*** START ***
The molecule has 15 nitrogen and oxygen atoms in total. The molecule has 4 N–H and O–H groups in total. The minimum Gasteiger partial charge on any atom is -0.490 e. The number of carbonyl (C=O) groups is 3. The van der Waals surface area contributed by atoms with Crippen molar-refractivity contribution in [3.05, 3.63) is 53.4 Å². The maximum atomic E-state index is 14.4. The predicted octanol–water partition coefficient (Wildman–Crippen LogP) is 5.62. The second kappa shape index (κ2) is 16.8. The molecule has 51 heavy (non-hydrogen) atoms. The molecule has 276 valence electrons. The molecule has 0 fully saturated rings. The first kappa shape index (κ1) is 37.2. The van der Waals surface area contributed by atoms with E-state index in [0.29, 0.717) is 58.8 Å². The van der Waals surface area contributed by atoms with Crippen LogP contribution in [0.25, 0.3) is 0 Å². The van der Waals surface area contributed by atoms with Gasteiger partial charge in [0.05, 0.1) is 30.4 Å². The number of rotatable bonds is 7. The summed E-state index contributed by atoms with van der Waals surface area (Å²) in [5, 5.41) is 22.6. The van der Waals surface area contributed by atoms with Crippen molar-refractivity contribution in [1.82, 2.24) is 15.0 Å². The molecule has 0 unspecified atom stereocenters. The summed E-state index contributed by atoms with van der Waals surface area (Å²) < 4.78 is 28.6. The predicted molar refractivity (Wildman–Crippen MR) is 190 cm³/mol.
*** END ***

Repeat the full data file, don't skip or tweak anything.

The molecule has 15 nitrogen and oxygen atoms in total. The molecule has 4 N–H and O–H groups in total. The minimum Gasteiger partial charge on any atom is -0.490 e. The number of carbonyl (C=O) groups is 3. The van der Waals surface area contributed by atoms with Crippen molar-refractivity contribution in [3.05, 3.63) is 53.4 Å². The maximum atomic E-state index is 14.4. The predicted octanol–water partition coefficient (Wildman–Crippen LogP) is 5.62. The second kappa shape index (κ2) is 16.8. The molecule has 51 heavy (non-hydrogen) atoms. The molecule has 276 valence electrons. The molecule has 0 fully saturated rings. The first kappa shape index (κ1) is 37.2. The van der Waals surface area contributed by atoms with E-state index in [0.29, 0.717) is 58.8 Å². The van der Waals surface area contributed by atoms with Crippen LogP contribution in [0.25, 0.3) is 0 Å². The van der Waals surface area contributed by atoms with Gasteiger partial charge in [0.05, 0.1) is 30.4 Å². The number of rotatable bonds is 7. The summed E-state index contributed by atoms with van der Waals surface area (Å²) in [5, 5.41) is 22.6. The van der Waals surface area contributed by atoms with Crippen molar-refractivity contribution in [1.82, 2.24) is 15.0 Å². The molecule has 0 unspecified atom stereocenters. The summed E-state index contributed by atoms with van der Waals surface area (Å²) < 4.78 is 28.6. The predicted molar refractivity (Wildman–Crippen MR) is 190 cm³/mol.